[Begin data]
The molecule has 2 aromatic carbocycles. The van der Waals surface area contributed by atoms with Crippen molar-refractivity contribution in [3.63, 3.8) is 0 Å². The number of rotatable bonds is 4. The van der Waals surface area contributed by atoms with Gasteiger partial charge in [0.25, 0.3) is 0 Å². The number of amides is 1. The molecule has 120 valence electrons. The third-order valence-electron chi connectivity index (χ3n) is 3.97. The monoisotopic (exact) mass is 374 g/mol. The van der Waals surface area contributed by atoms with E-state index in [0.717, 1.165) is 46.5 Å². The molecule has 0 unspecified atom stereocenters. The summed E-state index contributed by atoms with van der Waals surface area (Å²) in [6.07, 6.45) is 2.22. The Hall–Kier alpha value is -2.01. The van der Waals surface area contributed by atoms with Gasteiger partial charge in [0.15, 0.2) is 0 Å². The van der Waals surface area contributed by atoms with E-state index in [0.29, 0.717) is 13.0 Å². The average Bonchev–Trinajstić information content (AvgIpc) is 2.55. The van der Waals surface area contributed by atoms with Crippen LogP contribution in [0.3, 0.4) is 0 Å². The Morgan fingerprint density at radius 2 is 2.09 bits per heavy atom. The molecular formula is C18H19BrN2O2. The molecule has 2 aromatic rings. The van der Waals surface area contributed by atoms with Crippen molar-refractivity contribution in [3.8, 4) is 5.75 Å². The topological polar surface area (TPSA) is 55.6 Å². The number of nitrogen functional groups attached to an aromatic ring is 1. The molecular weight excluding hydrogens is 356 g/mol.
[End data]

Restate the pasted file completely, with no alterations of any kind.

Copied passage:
The molecule has 2 aromatic carbocycles. The van der Waals surface area contributed by atoms with Crippen molar-refractivity contribution in [3.63, 3.8) is 0 Å². The number of rotatable bonds is 4. The van der Waals surface area contributed by atoms with Gasteiger partial charge in [0.25, 0.3) is 0 Å². The number of amides is 1. The molecule has 120 valence electrons. The third-order valence-electron chi connectivity index (χ3n) is 3.97. The monoisotopic (exact) mass is 374 g/mol. The van der Waals surface area contributed by atoms with E-state index in [0.717, 1.165) is 46.5 Å². The molecule has 0 unspecified atom stereocenters. The summed E-state index contributed by atoms with van der Waals surface area (Å²) in [6.07, 6.45) is 2.22. The Hall–Kier alpha value is -2.01. The van der Waals surface area contributed by atoms with Gasteiger partial charge in [0.15, 0.2) is 0 Å². The van der Waals surface area contributed by atoms with E-state index in [0.29, 0.717) is 13.0 Å². The average Bonchev–Trinajstić information content (AvgIpc) is 2.55. The van der Waals surface area contributed by atoms with Crippen LogP contribution in [0.3, 0.4) is 0 Å². The Morgan fingerprint density at radius 2 is 2.09 bits per heavy atom. The molecular formula is C18H19BrN2O2. The molecule has 2 aromatic rings. The van der Waals surface area contributed by atoms with Crippen molar-refractivity contribution in [3.8, 4) is 5.75 Å². The topological polar surface area (TPSA) is 55.6 Å². The number of nitrogen functional groups attached to an aromatic ring is 1. The molecular weight excluding hydrogens is 356 g/mol.